The gastrointestinal ecosystem is arguably the largest endocrine as well as paracrine organ in the body, producing a variety of biologically active compounds that may be transported in the systemic circulation and distributed to other organ systems within the host, thereby influencing diverse essential biochemical processes [12]. This chapter summarizes recent developments in our knowledge of the contributory role of gut microbiota on the initial onset and development of CVDs, and how diets and genetics of the host participate in their development. Potential strategies that can modulate gut microbiota for prevention and therapeutic interventions for CVDs will also be discussed.

2. Intestinal microbiota in cardiovascular disease—the good, the bad, and the ugly

The understanding of the link between gut microbiota and CVD was limited until the late 1990s. The fact that axenic (germ-free) ApoE knockout mice were not protected from the development of atherosclerosis suggested that the gut microbiota is not important in the pathogenesis of atherosclerosis [13]. A meta-analysis of clinical trials revealed that the modification of gut microbiota by antibiotics failed to demonstrate any benefit with regard to mortality due to cardiovascular events in coronary artery disease patients [14]. Furthermore, in an extensive study involving 4012 patients with stable coronary artery disease, the administration of azithromycin showed no effect on the risk of cardiac events [15]. However, the composition of the microbiota was shown to increase the severity of myocardial infarction in a Dahl S rat model of ischaemia/reperfusion injury of the heart, in which the authors indicated that vancomycin, a poorly absorbable antibiotic, reduced 27% of myocardial infarctions and increased 35% postischaemic mechanical function recovery [16]. This effect was associated with a change in the gut microbiota (both bacteria and fungi) and a reduction of plasma leptin, which was later confirmed by administration of the leptin-suppressing probiotic Lactobacillus plantarum 299v [16]. These earliest contradictory findings of antibiotic utilization (azithromycin vs. vancomycin) explained the complexity of gut microbiota-based intervention in terms of efficacy and properties of the applied protocol.


Figure 1.

Gut microbiota and its impacts on atherosclerosis and major cardiovascular events through both nutrient/meta-organismal pathways that contribute TMAO formation and translocation of bacterial toxins that cause myocardial cell damage.

Invasion of indigenous and/or pathogenic oral and intestinal bacteria, as well as their metabolites and toxins into the vascular system, has been demonstrated in association with several CVD events [17, 18], although a causal association between periodontal infection and atherosclerotic CVD or its sequel has not been demonstrated. Periodontitis, also known as periodontal disease (PD), is an inflammatory disease of the oral cavity due to chronic bacterial infection of soft and hard tissues of the gum, mainly by Gram-negative bacteria [19]. A high-fat diet can induce not only metabolic alteration but also increased systolic and diastolic pressure in diabetic mice after longer term colonization with periodontal pathogens, such as Porphyromonas gingivalis, Prevotella intermedia, and Fusobacterium nucleatum [20]. The molecular mechanisms underlying this pathogenic phenotype is linked to bacterial lipopolysaccharide (LPS), which may increase oxidative stress and mitochondrial dysfunction that are responsible for inflammation-induced CVD (Figure 1) [21]. Endotoxin levels were shown to be higher in the hepatic veins compared with the left ventricle (LV) or pulmonary artery, suggesting possible endotoxin translocation from the gut into the circulation [22].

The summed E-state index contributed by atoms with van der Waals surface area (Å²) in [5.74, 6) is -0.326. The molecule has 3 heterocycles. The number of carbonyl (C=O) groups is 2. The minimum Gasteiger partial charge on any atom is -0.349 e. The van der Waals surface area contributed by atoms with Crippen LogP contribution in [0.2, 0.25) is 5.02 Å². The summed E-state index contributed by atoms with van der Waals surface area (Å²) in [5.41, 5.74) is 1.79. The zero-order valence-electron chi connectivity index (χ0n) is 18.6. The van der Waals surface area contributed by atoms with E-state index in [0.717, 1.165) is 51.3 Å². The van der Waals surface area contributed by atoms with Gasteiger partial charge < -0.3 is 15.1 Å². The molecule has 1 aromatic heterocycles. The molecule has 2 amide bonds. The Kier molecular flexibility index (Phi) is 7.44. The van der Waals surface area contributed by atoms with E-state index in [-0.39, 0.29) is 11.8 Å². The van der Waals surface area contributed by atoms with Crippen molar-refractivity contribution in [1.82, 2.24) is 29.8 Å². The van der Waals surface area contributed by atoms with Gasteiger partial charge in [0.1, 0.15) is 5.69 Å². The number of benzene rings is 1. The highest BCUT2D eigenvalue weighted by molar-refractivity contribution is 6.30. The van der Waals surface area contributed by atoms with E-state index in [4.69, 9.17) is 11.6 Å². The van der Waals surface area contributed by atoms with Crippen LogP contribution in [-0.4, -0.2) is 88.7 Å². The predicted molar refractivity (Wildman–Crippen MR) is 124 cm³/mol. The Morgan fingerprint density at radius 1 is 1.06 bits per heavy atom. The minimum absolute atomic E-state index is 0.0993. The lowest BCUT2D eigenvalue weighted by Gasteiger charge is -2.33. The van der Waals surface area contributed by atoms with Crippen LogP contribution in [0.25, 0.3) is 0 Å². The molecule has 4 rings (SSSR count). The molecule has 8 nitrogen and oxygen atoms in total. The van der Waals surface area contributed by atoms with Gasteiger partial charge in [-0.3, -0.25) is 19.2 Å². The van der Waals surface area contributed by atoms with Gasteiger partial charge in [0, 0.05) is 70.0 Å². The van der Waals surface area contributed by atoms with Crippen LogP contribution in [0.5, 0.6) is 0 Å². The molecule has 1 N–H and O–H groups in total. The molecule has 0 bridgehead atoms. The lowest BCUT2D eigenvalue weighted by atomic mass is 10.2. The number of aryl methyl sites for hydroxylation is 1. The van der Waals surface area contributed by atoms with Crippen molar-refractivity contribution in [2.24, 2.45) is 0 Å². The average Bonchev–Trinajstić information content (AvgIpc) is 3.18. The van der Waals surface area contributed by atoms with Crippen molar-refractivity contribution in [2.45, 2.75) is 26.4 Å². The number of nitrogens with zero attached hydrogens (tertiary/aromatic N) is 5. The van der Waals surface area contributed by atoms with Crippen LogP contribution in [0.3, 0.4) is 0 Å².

In recent years, more studies have highlighted the contributory role of gut microbiota in CVD. Initial hypothesis-generating studies using untargeted metabolomics analyses of plasma samples identified three metabolites, including phosphatidylcholine (PC; lecithin) metabolism-choline, betaine, and trimethylamine-N-oxide (TMAO) that are potentially associated with cardiovascular risk [23]. Another study also found increased concentration of the metabolite TMAO in patients with atherosclerosis and their correlation with this pathology [24]. Gut microbiota has been demonstrated to be responsible for TMAO synthesis by converting choline, an essential nutrient, into TMA. Subsequent oxidation of TMA through flavin monooxygenase 3 (FMO3) from the liver formed TMAO [2527]. As an example, the bacteria belonging to Erysipelotrichia under the phylum Firmicutes can metabolize choline to TMA [24]. TMA is subsequently absorbed and rapidly oxidized by hepatic cells to form TMAO [28], which is responsible for macrophage foam cell formation by reducing reverse cholesterol transport and consequently promoting cholesterol accumulation in the foam cells of atheroma (Figure 1) [29]. However, the molecular mechanisms by which TMAO reduces reverse cholesterol transport are not well understood. These bacteria probably promote not only atherosclerosis through TMA-TMAO production but also non-alcoholic fatty live disease (NAFLD) by reducing choline availability for the synthesis of very low-density lipoprotein in the liver, resulting in triglyceride accumulation in the hepatocytes [30]. Furthermore, the abundance of such bacteria is also associated with an iron-rich diet. Such a diet promotes gut epithelial cell stress through iron accumulation in the enterocytes and consequently inflammation-induced dysbiosis of the gut microbiota in favour of Erysipelotrichia bacteria. Thus, an iron-rich diet may promote the development of NAFLD and atherosclerosis through alteration of the gut microbiota [31]. The dysbiosis of gut microbiota has been found in several metabolic diseases, including CVD. However, in different situations, dysbiosis can either be a cause or an effect of the disease or a spiralling cycle. In the case of CVDs, the dysbiosis of gut microbiota needs further investigation to determine whether it is cause or effect or both. Beside TMAO, intestinal bacteria produce certain toxins, such as indoxyl sulphate, p-cresyl sulphate, amines, and ammonia, which can later be eliminated by the kidneys in healthy individuals. In chronic kidney disease patients, however, these toxins may accumulate in the body of the patients.